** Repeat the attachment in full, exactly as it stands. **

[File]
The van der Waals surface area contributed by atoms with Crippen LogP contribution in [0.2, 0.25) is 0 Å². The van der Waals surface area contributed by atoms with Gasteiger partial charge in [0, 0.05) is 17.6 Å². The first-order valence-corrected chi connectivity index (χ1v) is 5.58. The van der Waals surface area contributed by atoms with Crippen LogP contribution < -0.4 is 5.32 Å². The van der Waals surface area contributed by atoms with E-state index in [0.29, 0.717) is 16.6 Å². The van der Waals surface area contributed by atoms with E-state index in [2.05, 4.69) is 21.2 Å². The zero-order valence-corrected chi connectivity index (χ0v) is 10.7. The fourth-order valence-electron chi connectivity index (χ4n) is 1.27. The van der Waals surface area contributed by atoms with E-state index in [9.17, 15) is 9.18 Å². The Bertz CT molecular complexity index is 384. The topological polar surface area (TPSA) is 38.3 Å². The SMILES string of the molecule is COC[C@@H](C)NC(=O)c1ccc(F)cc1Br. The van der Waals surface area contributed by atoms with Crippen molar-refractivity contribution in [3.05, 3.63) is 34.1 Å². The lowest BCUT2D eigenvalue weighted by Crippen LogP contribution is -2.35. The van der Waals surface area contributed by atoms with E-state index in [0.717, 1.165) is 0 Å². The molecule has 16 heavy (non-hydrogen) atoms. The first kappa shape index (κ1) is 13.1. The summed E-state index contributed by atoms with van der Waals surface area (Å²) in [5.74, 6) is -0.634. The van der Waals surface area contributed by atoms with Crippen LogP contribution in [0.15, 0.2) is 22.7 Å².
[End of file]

The van der Waals surface area contributed by atoms with Crippen LogP contribution in [0.2, 0.25) is 0 Å². The van der Waals surface area contributed by atoms with Gasteiger partial charge in [0, 0.05) is 17.6 Å². The first-order valence-corrected chi connectivity index (χ1v) is 5.58. The van der Waals surface area contributed by atoms with Crippen LogP contribution < -0.4 is 5.32 Å². The van der Waals surface area contributed by atoms with E-state index in [0.29, 0.717) is 16.6 Å². The van der Waals surface area contributed by atoms with E-state index in [2.05, 4.69) is 21.2 Å². The zero-order valence-corrected chi connectivity index (χ0v) is 10.7. The fourth-order valence-electron chi connectivity index (χ4n) is 1.27. The van der Waals surface area contributed by atoms with E-state index in [9.17, 15) is 9.18 Å². The Bertz CT molecular complexity index is 384. The topological polar surface area (TPSA) is 38.3 Å². The SMILES string of the molecule is COC[C@@H](C)NC(=O)c1ccc(F)cc1Br. The van der Waals surface area contributed by atoms with Crippen molar-refractivity contribution in [3.05, 3.63) is 34.1 Å². The lowest BCUT2D eigenvalue weighted by Crippen LogP contribution is -2.35. The van der Waals surface area contributed by atoms with E-state index in [0.717, 1.165) is 0 Å². The molecule has 16 heavy (non-hydrogen) atoms. The first kappa shape index (κ1) is 13.1. The summed E-state index contributed by atoms with van der Waals surface area (Å²) in [5.74, 6) is -0.634. The van der Waals surface area contributed by atoms with Crippen LogP contribution in [0.15, 0.2) is 22.7 Å².